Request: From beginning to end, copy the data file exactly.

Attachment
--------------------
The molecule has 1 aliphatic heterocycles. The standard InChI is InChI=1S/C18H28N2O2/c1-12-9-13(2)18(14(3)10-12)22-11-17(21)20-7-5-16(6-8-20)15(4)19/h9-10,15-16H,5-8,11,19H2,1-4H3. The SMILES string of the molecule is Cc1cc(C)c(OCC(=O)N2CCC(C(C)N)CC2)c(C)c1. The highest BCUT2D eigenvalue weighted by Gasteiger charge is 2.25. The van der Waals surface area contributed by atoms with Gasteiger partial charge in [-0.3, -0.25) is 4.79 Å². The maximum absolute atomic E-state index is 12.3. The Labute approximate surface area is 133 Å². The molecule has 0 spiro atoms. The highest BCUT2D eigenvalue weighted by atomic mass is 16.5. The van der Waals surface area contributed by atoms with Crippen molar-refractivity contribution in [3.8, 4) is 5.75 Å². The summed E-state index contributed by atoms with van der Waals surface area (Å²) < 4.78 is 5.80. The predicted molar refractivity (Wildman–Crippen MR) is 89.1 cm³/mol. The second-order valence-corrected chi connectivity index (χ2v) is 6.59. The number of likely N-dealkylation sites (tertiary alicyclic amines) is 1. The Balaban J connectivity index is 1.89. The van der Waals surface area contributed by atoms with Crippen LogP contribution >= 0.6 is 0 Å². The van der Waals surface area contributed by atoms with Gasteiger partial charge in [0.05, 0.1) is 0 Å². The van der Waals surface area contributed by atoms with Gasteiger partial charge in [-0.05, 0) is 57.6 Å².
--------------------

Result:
The molecule has 1 aliphatic heterocycles. The standard InChI is InChI=1S/C18H28N2O2/c1-12-9-13(2)18(14(3)10-12)22-11-17(21)20-7-5-16(6-8-20)15(4)19/h9-10,15-16H,5-8,11,19H2,1-4H3. The SMILES string of the molecule is Cc1cc(C)c(OCC(=O)N2CCC(C(C)N)CC2)c(C)c1. The highest BCUT2D eigenvalue weighted by Gasteiger charge is 2.25. The van der Waals surface area contributed by atoms with Gasteiger partial charge in [-0.3, -0.25) is 4.79 Å². The maximum absolute atomic E-state index is 12.3. The Labute approximate surface area is 133 Å². The molecule has 0 spiro atoms. The highest BCUT2D eigenvalue weighted by atomic mass is 16.5. The van der Waals surface area contributed by atoms with Crippen molar-refractivity contribution in [3.8, 4) is 5.75 Å². The summed E-state index contributed by atoms with van der Waals surface area (Å²) < 4.78 is 5.80. The predicted molar refractivity (Wildman–Crippen MR) is 89.1 cm³/mol. The second-order valence-corrected chi connectivity index (χ2v) is 6.59. The number of likely N-dealkylation sites (tertiary alicyclic amines) is 1. The Balaban J connectivity index is 1.89. The van der Waals surface area contributed by atoms with Crippen LogP contribution >= 0.6 is 0 Å². The van der Waals surface area contributed by atoms with Gasteiger partial charge in [0.05, 0.1) is 0 Å². The van der Waals surface area contributed by atoms with Gasteiger partial charge in [-0.05, 0) is 57.6 Å².